Dealing with an Opiate Overdose
At one time or another, almost every parent of a child who is addicted to opiates lives in fear of their child overdosing. An overdose happens when someone takes too much of a drug. Opiates are central nervous system depressants, which means they slow down heart rate and breathing. Too many opiates in the brain can cause someone to stop breathing.
Facts about overdose
- Drug overdose is a leading cause of injury death in the United States. Among people 25 to 64 years old, drug overdose causes more deaths than motor vehicle accidents.
- About 60 percent of overdose deaths involve prescription drugs.
- One of the most common places family members find a loved one who has overdosed is in their room alone.
- An overdose usually occurs within 1-3 hours after using the drug.
- Overdose can happen with first time use.
Risk of overdose increases when:
- Someone uses opiates while taking other depressants including alcohol or benzodiazepines like Valium or Xanax, or while taking stimulants like cocaine or crack cocaine.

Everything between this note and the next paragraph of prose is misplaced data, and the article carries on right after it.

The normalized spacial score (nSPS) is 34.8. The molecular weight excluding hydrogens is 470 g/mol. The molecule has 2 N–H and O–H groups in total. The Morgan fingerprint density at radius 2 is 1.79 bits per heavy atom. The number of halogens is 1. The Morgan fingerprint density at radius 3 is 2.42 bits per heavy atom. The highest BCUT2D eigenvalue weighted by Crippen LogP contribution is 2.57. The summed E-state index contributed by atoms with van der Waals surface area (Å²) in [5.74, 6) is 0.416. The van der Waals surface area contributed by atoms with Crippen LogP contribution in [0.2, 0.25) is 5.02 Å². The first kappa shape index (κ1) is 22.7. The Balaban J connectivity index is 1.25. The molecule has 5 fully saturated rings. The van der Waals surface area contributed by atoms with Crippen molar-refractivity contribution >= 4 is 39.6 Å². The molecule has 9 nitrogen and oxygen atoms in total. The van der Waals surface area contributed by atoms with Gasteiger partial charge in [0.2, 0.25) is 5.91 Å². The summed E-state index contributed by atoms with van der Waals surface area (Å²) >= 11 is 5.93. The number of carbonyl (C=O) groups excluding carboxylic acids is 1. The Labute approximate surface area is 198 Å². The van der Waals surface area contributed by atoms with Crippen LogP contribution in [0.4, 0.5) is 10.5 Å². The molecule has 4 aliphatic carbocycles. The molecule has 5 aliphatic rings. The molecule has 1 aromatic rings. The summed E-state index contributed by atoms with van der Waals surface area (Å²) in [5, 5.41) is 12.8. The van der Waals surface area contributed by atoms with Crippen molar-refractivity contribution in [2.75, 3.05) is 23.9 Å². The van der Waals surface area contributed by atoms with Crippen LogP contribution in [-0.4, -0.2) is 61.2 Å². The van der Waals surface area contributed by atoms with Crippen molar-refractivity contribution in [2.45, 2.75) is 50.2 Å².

- Someone uses opiates after not using (abstinence), for example when leaving detox treatment or when going back home after being in jail. After periods of abstinence, the body’s tolerance for opiates is low.
- Someone uses heroin that is mixed with other dangerous substances, like the powerful opiate Fentanyl, or uses a mixture of cocaine and heroin often called “speedballing.”
- Someone uses pure heroin after they have been using heroin that has been “cut,” or
diluted with substances like sugar or baby formula.
- Someone is sick with a cold, the flu, asthma, or they smoke; these factors reduce the amount of oxygen they would normally get.
- Someone is diagnosed with HIV or viral hepatitis, diseases that weaken their immune system.
Signs of Overdose May Include
- No response to knuckles rubbed hard on breastbone
- Person won’t wake up, is passed out; no response to yelling
- Clammy, cool skin
- Body very limp
- Blue skin starting with lips and fingertips
- Pinpoint pupils
- Face very pale
- Pulse (heartbeat) is slow, erratic, or stopped
- Breathing is slow, erratic, or stopped
- Choking or gurgling sound
- Foaming at the mouth
- Seizures or convulsions